American consumers over the age of 50 are sticking with in-person, traditional grocery shopping trips rather than taking advantage of online grocery shopping, according to a new survey involving the AARP Foundation.
The research by the International Food Information Council (IFIC) found that only 16 percent of U.S. consumers over the age of 50 have ordered groceries for delivery and just 17 percent have ordered groceries to be picked up at the store. An estimated 17 percent have ordered a prepared meal from a delivery service while only 10 percent have ordered from a meal-kit delivery service, the study found.
Older consumers apparently prefer traditional in-store visits, with 90 percent shopping at a supermarket at least once a month, 71 percent visiting a superstore and 46 percent stopping at a warehouse/discount club, the IFIC/AARP reported.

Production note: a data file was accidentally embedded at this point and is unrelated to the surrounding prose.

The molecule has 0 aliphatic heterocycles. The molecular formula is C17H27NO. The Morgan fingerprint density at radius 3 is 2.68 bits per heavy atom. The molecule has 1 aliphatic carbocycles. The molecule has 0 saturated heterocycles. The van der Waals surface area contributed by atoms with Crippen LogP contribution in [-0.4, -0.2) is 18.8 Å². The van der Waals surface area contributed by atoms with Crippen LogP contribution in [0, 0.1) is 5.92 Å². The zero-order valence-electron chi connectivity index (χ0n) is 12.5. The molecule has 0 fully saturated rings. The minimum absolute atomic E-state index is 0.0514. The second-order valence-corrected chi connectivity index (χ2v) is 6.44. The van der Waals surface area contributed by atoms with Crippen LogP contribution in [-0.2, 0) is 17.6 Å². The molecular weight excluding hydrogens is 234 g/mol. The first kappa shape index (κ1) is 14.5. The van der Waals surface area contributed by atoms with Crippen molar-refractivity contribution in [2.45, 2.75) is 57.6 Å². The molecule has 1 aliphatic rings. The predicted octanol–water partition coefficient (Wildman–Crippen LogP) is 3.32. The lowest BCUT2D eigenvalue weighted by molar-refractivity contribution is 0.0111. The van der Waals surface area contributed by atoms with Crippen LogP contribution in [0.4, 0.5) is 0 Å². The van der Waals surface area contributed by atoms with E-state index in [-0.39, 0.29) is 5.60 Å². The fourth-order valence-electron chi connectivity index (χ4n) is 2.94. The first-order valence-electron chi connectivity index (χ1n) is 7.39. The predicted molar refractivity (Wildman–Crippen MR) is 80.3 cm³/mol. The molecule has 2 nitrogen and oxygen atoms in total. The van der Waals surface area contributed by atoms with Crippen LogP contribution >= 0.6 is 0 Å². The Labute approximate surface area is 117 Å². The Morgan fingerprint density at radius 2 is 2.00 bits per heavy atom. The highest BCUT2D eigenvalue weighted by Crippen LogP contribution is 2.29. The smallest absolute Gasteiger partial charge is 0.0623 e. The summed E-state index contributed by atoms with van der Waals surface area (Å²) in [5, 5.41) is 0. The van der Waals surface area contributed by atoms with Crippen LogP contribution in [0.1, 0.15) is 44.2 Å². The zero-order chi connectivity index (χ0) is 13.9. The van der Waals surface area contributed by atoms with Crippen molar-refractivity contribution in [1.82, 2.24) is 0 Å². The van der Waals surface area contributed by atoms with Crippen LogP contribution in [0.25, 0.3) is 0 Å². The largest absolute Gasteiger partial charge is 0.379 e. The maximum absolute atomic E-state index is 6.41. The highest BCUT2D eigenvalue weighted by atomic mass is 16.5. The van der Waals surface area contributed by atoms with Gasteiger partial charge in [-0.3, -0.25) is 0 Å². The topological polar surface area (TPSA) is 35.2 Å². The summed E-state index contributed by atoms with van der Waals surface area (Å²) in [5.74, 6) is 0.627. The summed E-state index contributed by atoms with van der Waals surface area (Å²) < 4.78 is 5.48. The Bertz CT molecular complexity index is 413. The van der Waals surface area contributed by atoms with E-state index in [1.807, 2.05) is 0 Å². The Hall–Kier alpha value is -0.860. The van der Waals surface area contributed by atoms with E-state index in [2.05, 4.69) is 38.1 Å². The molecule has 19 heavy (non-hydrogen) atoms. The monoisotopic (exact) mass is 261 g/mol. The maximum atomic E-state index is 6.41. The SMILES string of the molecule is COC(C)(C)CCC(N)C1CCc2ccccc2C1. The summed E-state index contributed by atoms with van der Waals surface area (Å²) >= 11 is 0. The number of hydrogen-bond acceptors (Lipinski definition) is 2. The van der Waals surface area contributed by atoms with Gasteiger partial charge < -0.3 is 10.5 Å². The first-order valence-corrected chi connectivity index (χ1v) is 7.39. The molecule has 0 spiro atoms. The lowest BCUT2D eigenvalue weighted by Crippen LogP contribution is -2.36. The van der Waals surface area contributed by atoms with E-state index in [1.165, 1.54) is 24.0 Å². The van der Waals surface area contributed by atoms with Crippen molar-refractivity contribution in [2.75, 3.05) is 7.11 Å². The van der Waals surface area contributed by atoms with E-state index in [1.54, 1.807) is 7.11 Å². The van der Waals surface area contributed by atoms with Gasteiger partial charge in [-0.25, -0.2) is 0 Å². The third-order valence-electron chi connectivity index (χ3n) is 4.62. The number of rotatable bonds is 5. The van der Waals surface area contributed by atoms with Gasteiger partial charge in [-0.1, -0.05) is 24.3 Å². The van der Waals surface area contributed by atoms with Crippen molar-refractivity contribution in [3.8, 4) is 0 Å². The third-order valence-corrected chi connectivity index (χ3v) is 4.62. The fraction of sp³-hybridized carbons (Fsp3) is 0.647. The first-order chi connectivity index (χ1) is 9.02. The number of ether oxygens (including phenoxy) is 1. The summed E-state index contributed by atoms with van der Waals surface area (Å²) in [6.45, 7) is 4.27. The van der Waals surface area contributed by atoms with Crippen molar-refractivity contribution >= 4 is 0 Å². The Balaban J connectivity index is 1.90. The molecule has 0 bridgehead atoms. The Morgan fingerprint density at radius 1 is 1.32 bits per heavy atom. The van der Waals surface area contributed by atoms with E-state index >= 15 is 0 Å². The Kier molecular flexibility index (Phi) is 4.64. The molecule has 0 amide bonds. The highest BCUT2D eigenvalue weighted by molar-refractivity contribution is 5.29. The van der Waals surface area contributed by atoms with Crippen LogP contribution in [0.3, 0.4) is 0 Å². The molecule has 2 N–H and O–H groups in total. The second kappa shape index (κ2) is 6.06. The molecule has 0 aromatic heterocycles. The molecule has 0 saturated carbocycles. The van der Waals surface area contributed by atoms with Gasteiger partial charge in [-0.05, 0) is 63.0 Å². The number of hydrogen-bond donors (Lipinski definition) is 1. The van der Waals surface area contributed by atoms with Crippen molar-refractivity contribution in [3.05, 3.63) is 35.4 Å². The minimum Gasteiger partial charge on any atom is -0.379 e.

Survey respondents cited high delivery or service fees (89 percent) and a desire to see the groceries they buy before paying for them or the difficulty in returning goods they don’t want (88 percent each) as reasons for not ordering online groceries.
Several categories of consumer packaged goods and other products comprise older Americans’ online purchases, generally descending—as might be expected—in order of shelf life or perishability.
Products that online shoppers are currently buying or feel comfortable buying include cleaning products (89 percent); household paper products (88 percent); canned foods (86 percent); packaged pantry items (82 percent); bottled water (79 percent); condiments and sauces (78 percent); personal hygiene products (74 percent); spices (73 percent); grains other than bread (72 percent); carbonated beverages (72 percent); teas or juices (70 percent); bread (63 percent); fruits and vegetables (54 percent); dairy products (52 percent); deli meat and cheese (44 percent); meats (40 percent); and pre-made dishes (39 percent).
Source: meatingplace.com, 8-1-18